With Downtown Brown and Ketchy Shuby
Culture Room, Fort Lauderdale
Sunday, November 6, 2011
Better Than: Succeeding at something only once in eight tries.
After funk founders Sly & the Family Stone and James Brown, but before the hip-hop-fused Roots, is the Fishbone era. Unquestionably one of the greatest live bands that fits comfortably outside of the stodgy confines of "rock," the Los Angeles ska-punk-funk collective built a rep over the past three decades for unbridled, uncensored stage antics aimed at stirring the pot until the stew spewed everywhere. And keeping that rep was Sunday's challenge for the band, as many of the original members have drifted away, ska has been pushed back to the fringes, and nobody buys a damned CD anymore.
There were a whole lot of reminders of that final fact, courtesy of the two guys who have been at it uninterrupted since 1979, Angelo "Dr. Madd Vibe" Moore and bassist John Norwood Fisher. With no hesitation hawkimg a new EP, Crazy Glue, any time the band wasn't blasting and smashing through a song from the Fishbone back catalog. "Buy it and a T-shirt and you'll be so glad you did," Moore assured us before delivering a snake-oil salesman's smile.
Now 46, Moore is still in the physical shape to stir up a performance
with acrobatic kicks and wild facial gymnastics. He spent the early
portion of the evening in a striped blue jacket perhaps once owned by a pimp built like
Wilt Chamberlain and rotated through a wealth of ever-larger saxophones and teasing voodoo sounds out of his theremin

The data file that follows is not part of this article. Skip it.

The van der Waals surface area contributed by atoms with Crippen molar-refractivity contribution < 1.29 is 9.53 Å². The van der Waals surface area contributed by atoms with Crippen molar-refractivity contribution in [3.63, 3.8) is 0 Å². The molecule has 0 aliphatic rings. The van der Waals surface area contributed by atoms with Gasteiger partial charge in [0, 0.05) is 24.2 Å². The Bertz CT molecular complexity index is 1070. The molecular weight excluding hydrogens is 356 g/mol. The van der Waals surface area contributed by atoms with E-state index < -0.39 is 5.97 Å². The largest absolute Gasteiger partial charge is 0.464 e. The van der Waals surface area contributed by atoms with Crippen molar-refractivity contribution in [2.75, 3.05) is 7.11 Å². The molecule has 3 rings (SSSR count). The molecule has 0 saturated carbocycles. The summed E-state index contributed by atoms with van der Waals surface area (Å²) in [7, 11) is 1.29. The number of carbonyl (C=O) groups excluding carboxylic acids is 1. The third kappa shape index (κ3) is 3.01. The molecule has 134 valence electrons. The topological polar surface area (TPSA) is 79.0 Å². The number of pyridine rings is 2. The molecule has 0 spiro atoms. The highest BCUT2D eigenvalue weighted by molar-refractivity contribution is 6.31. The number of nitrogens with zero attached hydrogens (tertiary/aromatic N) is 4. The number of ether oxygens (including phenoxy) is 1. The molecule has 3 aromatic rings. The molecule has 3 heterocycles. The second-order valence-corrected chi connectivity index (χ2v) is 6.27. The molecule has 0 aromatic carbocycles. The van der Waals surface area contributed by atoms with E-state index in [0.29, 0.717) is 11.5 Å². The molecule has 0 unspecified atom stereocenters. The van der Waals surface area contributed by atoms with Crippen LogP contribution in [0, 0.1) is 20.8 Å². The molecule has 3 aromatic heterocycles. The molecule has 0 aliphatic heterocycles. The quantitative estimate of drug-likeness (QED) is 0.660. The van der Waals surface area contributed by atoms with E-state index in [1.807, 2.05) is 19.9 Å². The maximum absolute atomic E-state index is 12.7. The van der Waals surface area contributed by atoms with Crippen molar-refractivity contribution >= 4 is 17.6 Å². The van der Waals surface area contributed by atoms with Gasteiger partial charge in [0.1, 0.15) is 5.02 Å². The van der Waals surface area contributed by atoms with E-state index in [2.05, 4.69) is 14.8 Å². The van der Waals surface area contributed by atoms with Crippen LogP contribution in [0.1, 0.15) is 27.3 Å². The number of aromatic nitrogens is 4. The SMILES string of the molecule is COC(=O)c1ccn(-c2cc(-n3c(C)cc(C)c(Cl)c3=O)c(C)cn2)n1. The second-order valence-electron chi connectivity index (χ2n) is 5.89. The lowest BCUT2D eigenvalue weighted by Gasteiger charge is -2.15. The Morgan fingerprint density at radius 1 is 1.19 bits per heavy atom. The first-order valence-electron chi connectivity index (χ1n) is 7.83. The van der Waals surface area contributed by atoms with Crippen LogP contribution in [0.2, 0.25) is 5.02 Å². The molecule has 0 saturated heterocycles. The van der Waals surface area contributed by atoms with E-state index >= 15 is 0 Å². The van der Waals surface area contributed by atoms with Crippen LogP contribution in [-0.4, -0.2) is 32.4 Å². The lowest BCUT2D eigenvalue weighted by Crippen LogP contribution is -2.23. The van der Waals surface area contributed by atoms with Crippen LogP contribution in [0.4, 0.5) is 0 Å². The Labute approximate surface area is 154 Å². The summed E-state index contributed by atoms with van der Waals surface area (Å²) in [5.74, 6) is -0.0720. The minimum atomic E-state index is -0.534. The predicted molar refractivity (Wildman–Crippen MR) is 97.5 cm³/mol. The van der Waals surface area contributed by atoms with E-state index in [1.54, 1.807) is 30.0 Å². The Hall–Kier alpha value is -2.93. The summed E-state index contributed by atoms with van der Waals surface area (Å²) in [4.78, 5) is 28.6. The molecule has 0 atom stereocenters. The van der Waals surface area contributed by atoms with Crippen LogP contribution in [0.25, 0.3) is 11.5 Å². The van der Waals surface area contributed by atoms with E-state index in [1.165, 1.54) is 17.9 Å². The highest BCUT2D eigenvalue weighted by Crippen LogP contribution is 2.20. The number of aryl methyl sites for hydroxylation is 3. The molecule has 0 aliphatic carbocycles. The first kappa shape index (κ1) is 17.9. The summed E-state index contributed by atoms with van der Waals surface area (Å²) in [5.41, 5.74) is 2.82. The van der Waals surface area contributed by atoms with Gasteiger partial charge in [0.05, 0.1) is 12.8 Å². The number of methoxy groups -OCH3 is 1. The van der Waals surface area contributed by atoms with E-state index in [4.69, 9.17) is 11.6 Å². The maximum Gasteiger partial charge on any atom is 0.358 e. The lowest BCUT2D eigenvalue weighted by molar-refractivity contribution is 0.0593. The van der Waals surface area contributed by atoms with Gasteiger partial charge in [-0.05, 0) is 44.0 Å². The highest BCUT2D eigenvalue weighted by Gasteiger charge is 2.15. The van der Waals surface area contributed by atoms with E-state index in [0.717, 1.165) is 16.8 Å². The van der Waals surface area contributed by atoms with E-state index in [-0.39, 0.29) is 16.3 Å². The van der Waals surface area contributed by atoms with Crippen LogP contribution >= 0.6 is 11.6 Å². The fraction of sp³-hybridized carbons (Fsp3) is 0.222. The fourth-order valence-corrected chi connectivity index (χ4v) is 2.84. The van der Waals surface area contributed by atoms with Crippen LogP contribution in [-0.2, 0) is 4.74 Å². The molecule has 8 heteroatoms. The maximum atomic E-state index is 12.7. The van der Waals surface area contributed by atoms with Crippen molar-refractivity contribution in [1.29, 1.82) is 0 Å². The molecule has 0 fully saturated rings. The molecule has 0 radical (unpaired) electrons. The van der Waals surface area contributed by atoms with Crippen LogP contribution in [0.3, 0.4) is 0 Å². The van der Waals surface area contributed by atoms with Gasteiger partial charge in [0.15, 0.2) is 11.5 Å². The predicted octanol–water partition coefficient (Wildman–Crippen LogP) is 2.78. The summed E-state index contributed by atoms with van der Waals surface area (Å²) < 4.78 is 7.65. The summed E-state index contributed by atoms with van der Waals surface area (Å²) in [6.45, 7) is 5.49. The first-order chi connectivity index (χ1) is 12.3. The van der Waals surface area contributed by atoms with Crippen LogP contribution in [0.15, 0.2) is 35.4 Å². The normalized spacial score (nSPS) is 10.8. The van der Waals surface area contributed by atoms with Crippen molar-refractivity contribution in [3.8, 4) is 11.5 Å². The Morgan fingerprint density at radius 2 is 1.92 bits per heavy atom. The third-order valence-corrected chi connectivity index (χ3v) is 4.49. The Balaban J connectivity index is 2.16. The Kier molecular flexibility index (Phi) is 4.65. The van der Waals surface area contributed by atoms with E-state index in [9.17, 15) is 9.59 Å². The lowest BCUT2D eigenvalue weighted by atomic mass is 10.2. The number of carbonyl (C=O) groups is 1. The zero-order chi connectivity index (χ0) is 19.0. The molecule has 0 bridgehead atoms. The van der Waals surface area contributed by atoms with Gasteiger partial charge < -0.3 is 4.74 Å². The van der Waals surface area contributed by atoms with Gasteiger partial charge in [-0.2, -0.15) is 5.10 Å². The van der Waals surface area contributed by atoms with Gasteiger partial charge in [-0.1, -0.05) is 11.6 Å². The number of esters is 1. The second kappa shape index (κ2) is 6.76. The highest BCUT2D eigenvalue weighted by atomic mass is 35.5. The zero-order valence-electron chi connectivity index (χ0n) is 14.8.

when he wasn't vamping on the mic. As the night went on, he dripped with sweat and got down to
just his suspenders, plaid shorts, and a baby-blue tux shirt that was
eventually flapping wide open.
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Unfortunately, Moore and his competent band's sales pitches and long regrouping sessions between songs dampened the already low-key vibe in the spotty crowd. Moments within "Alcoholic" and "I Wish I Had a Date" almost got the
party off the ground a couple of times. The undeniably tight and funky musicianship by the seven-piece band kept getting stalled by their own setup. Ideally, a Fishbone show shouldn't be an opportunity to ponder, check messages, and take a breather. Yes, there were circle pits, but watching stage-divers hop into this semi-filled abyss was terrifying. Fortunately, no fedora-covered melons hit the floor and cracked.
Opener Downtown Brown encited a different sort of cringe. Caffeinated frontman Neil Patterson is an undeniable guitar virtuoso -- and his shredding of AC/DC's "Thunderstruck" and the Law & Order theme proved to be far above perfunctory. Yet this trio of pajama-clad miscreants were better at delivering punch lines ("Can we sleep over at your house? Seriously.") and pumping iron onstage (!) than selling their Rage-meets-Rancid-meets-Sublime material.
Annoyingly, Sublime's "Date Rape" has figured into Fishbone's sets of late. Since there's no real attempt to reinvent the song -- aside from its Ritalin pace -- the inclusion posits more like grumbling that "we were doing this long before Bradley Nowell" than any sort of tribute or expansion on the moment. Fishbone still has the mindset of "Party at Ground Zero" when they want to, but this night was more like the preparty than any sort of main event.
Personal bias: Sunday-night shows are generally a killjoy.
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The crowd: Skankin' at times, but much moreso when a member of Fishbone jumped in to lather things up. A lot of people left before the show was finished.
From the stage: Downtown Brown's Patterson, "You're not at home watching football right now. Fuck football!"